In this issue, BCI director Kath Hughes and accredited bonsai judge Malcolm Hughes have written the first of a three part presentation on judging bonsai. Look for part two in an upcoming issue. The third part will be a judging form that will help clubs evaluate bonsai trees in competition.
BCI president Tom Elias recently attended Japan’s premier bonsai show, the Kokufu Bonsai Ten and reports on this prestigious exhibition and the suiseki show that coincided with this event.
Kath Hughes reports on the Noelanders Trophy in Belgium, a bonsai event that continues to grow in stature with each occurrence.
David Fukumoto has stated in previous articles that in Hawaii, they consider all sides of a bonsai composition so that its display is not limited only to the formal front. He demonstrates this masterfully by creating a 360 degree planting with three beautiful and unique views that evoke Hawaii’s exotic landscapes.
Massimo Bandera shows us how nature and the aesthetic Shibusa inspired him and his team to turn a vigorous formal upright into an informal composition possessing distinction and character.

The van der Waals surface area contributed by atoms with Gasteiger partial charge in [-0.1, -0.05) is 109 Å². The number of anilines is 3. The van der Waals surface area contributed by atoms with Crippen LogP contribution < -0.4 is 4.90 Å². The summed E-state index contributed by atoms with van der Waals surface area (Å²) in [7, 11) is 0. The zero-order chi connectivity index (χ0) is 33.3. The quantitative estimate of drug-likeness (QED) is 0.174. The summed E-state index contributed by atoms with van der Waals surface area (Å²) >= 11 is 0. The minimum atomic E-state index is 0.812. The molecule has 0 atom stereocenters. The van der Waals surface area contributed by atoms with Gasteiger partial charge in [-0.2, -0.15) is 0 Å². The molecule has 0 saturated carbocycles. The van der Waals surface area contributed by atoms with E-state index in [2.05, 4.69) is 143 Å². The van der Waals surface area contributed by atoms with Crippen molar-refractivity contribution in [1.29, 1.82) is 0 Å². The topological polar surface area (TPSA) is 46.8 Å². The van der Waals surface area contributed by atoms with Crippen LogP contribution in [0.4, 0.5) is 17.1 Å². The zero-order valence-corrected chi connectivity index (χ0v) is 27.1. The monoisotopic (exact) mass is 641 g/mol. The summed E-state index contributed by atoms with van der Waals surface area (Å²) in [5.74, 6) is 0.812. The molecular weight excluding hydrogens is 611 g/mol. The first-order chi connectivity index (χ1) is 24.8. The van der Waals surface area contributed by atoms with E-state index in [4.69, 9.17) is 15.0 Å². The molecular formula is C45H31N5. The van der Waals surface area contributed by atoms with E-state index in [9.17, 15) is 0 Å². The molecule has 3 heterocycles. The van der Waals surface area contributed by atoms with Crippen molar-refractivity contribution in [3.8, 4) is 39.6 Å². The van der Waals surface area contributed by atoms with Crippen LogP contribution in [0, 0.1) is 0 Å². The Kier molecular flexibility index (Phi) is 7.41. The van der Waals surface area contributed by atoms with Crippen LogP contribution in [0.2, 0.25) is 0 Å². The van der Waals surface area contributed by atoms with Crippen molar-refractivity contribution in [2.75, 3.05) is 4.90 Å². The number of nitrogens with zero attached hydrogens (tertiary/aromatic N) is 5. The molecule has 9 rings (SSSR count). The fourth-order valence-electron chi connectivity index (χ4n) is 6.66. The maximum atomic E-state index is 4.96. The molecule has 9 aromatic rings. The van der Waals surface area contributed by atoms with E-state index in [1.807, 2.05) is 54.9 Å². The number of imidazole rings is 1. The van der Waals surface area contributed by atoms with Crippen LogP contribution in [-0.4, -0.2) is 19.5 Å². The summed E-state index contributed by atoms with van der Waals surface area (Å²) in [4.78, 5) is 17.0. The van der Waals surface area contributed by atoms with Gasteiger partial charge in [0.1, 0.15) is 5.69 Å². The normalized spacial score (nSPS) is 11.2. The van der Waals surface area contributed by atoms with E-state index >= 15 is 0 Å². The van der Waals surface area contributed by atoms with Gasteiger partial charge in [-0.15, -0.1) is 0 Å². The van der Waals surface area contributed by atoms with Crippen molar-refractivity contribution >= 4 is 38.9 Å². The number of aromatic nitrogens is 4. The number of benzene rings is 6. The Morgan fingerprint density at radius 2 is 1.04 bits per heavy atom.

Danilo Scursatone ponders the role of masterpiece trees in bonsai art and helps us understand that if an art form is to evolve and progress, masterpieces should be considered a source of inspiration, not imitation.
Mike McIntyre’s review of a new book on Kemin Hu’s stone collection, lovingly photographed by acclaimed photographer Jonathan Singer, surveys the happy coincidences and the talented people that resulted in this exceptional production.
To inspire us to look for our own stones to collect, Tom Elias profiles Ken McLeod, the adventurous stone purveyor of American stones and takes us on a collecting trip where we learn a few collecting tips.